group that mysql runs as; because your normal login would not have
these rights you cannot see inside that directory to find files unless
you are that user, or the root user.

In the data directory there is a directory for each database. Depending
on the database format there will be several files for each table named
after the table name. For MyISAM type tables there will be three files
for each table ending with .myi .myd and .frm If you want to know what
each of these files are for then read the mysql manual.

As I have posted in reply to one of your other messages, if you are
wanting to do database backups you should use the mysqldump command and
not try to back these files up.

--
Chris Hope | www.electrictoolbox.com | www.linuxcdmall.com
Jul 23 '05 #2
MLH
Thank-you, Chris. You helped eliminate some of the mystery for me.
I really do have a bad case of tunnel vision. I know so little about
the ins & outs of linux #AND# mysql. I intend to follow your advice
regarding backup needs and use the dump facility to do so.

Thx again!

BTW, I'm not too good with newsgroups either and I might have
reposted this same Q again. I'll probably get burned for it, but it
was an honest mistake. Tsk. Tsk. Tsk. I'm learning every day.

xxxxxxxxxxxxxxxxxxxxxxxxxxxxxxxxxxxxxxxxxxxxxxxxxx xxxxxxxxxxxx

On Wed, 30 Mar 2005 10:33:23 +1200, Chris Hope
<bl*******@electrictoolbox.com> wrote:
MLH wrote:
I have a database named credifree. I did it with mysql's create
command. Yet, I can find no files on my linux box except for a\
directory and a gif file that have the name credifree. Why? What's
the name mysql might have made a database file under? Where is
it stored? Just curious.


[snip]

From the mysql command prompt enter "show variables" and look for one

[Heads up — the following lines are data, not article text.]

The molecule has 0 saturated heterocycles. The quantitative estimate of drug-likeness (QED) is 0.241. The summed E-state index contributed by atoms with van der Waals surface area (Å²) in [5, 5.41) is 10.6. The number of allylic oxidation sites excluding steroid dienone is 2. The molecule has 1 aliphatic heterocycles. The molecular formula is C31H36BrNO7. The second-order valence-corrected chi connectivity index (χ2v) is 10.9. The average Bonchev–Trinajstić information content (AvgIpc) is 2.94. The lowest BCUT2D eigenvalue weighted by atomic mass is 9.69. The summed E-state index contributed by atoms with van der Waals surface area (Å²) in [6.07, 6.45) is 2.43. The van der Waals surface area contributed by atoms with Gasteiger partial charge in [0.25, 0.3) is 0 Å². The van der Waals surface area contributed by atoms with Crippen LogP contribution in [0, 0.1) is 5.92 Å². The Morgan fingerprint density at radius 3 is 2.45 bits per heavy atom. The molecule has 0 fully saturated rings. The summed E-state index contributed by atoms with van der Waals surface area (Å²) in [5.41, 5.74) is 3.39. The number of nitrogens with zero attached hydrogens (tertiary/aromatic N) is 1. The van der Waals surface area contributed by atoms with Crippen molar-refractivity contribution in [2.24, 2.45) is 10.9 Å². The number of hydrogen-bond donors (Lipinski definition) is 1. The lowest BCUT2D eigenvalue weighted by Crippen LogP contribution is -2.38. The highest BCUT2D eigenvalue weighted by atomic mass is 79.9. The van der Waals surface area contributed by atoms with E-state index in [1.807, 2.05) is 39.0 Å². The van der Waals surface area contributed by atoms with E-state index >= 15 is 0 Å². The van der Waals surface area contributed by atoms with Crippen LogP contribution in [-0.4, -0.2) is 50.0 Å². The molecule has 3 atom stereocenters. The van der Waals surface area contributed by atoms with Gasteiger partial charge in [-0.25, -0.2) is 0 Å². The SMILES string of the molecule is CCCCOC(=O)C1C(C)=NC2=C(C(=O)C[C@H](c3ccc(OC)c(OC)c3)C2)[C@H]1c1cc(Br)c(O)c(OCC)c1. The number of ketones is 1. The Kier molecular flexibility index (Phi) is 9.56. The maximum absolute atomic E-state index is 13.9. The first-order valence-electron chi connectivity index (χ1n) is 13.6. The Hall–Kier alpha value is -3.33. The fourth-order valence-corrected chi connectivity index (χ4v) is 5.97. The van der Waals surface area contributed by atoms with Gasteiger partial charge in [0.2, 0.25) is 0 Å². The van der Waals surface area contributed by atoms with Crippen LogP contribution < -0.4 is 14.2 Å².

named "datadir". That will tell you where the data is stored.

The reason that "find" would not find the files for you is because the
directory where the data is stored is only readable by the user and
group that mysql runs as; because your normal login would not have
these rights you cannot see inside that directory to find files unless
you are that user, or the root user.

In the data directory there is a directory for each database. Depending
on the database format there will be several files for each table named
after the table name. For MyISAM type tables there will be three files
for each table ending with .myi .myd and .frm If you want to know what
each of these files are for then read the mysql manual.

As I have posted in reply to one of your other messages, if you are
wanting to do database backups you should use the mysqldump command and
not try to back these files up.


Jul 23 '05 #3
MLH
[snip]
The output I get appears to be several screens full. I tried piping it
to more and then to less. I found out real quick that those utilities
are useless in mysql. But there must be a way to capture and
scroll through the full text of the output from 'show variables'
(passes off the screen so quickly I have no idea just how much
there really is)

xxxxxxxxxxxxxxxxxxxxxxxxxxxxxxxxxxxxxxxxxxxxxxxxxx xxxx

From the mysql command prompt enter "show variables" and look for one
named "datadir". That will tell you where the data is stored.

The reason that "find" would not find the files for you is because the
directory where the data is stored is only readable by the user and
group that mysql runs as; because your normal login would not have